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Curso de Reanimación neonatal, lección 9 de 9.
American Heart Association. American Academy of Pediatrics.

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  • In lesson 9 you will learn
    The ethical principles associated with starting and stopping neonatal resuscitation
    How to communicate with parents and to involve them in ethical decision making
    When it may be appropriate to withhold resuscitation
    What to do when the prognosis is uncertain
    How long to continue resuscitation attempts when the baby does not respond
    What to do when a baby dies
    How to help parents through the grieving process
    How to help staff through the grieving process
  • The ethical principles that govern these decisions are no different than those applied to older children and adults. Common ethical principals that apply to all medical care include
    Respect the individual’s rights to liberty and freedom (autonomy).
    Do good things for people (beneficence).
    Do not harm people (nonmaleficence).
    Treat people truthfully and fairly (justice).
  • Newborns cannot make decisions for themselves or express their desires. A surrogate decision maker (generally the parents) must be identified to assume the responsibility of guarding the newborn’s best interest. The decision maker(s) must have relevant, accurate, and honest information about the risks and benefits of all treatment options. Oftentimes, there is inadequate opportunity to achieve fully informed consent regarding all treatment options. In rare cases, the health care team may conclude that a decision made by a parent is not reasonable and not in the baby’s best interest.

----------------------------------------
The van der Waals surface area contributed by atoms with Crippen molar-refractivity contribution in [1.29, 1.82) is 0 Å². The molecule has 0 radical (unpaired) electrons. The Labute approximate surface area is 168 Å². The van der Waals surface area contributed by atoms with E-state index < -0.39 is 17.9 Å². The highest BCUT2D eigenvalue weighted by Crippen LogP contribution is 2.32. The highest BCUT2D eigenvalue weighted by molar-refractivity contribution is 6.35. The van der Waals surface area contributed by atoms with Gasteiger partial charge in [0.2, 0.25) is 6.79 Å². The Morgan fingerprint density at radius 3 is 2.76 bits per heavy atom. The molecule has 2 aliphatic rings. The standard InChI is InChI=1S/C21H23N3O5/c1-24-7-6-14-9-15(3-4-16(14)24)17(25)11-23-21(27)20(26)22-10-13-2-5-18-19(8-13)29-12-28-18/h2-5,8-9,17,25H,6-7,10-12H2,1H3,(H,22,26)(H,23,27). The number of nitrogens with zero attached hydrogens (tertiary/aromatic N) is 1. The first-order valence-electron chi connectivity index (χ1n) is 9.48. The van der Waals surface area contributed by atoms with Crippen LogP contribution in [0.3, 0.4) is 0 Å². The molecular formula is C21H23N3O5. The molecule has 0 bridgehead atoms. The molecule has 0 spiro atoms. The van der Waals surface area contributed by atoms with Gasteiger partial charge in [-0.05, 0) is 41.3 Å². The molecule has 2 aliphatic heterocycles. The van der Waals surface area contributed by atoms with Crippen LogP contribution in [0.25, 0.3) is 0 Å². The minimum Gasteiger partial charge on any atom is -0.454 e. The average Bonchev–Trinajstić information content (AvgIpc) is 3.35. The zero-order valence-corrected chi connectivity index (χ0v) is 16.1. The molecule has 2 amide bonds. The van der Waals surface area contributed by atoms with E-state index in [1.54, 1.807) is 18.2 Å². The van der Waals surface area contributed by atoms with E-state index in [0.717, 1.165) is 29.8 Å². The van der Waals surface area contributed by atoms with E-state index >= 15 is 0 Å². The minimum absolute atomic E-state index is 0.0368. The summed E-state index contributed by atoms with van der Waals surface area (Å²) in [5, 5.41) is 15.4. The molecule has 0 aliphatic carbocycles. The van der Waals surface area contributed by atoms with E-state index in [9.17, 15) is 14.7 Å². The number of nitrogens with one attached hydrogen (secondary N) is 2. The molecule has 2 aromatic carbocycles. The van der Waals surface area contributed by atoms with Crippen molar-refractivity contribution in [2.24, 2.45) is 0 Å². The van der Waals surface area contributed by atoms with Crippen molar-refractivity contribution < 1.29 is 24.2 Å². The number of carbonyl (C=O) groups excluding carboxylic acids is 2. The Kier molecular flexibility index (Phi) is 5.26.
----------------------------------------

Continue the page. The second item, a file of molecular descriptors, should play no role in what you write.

• Laws and the regulations that implement them vary among jurisdictions and can change quickly. Health care providers should be aware of the laws in the areas that they practice. No law mandates attempt at resuscitation in all circumstances. If further medical intervention would serve no useful purpose (ie, would be futile), withdrawal of support is considered appropriate. If there is disagreement between the parent and the health care team, most hospitals can consult an ethics committee or legal counsel.
    Instructor Tip: Ask participants who makes the decision in their hospitals regarding starting or stopping resuscitation.
  • Where gestation, birth weight, and/or congenital anomalies are associated with almost certain early death, and unacceptably high morbidity is likely among the rare survivors, resuscitation is not indicated. Examples include
    Newborns with confirmed gestational age of less than 23 weeks or birth weight less than 400 g
    Confirmed Trisomy 13 or Trisomy 18 syndrome
  • An example may include a baby born at 23 to 24 weeks’ gestation. In such cases, the parents’ views on either initiating or withholding resuscitation should be supported.
    Borderline survival, high morbidity rate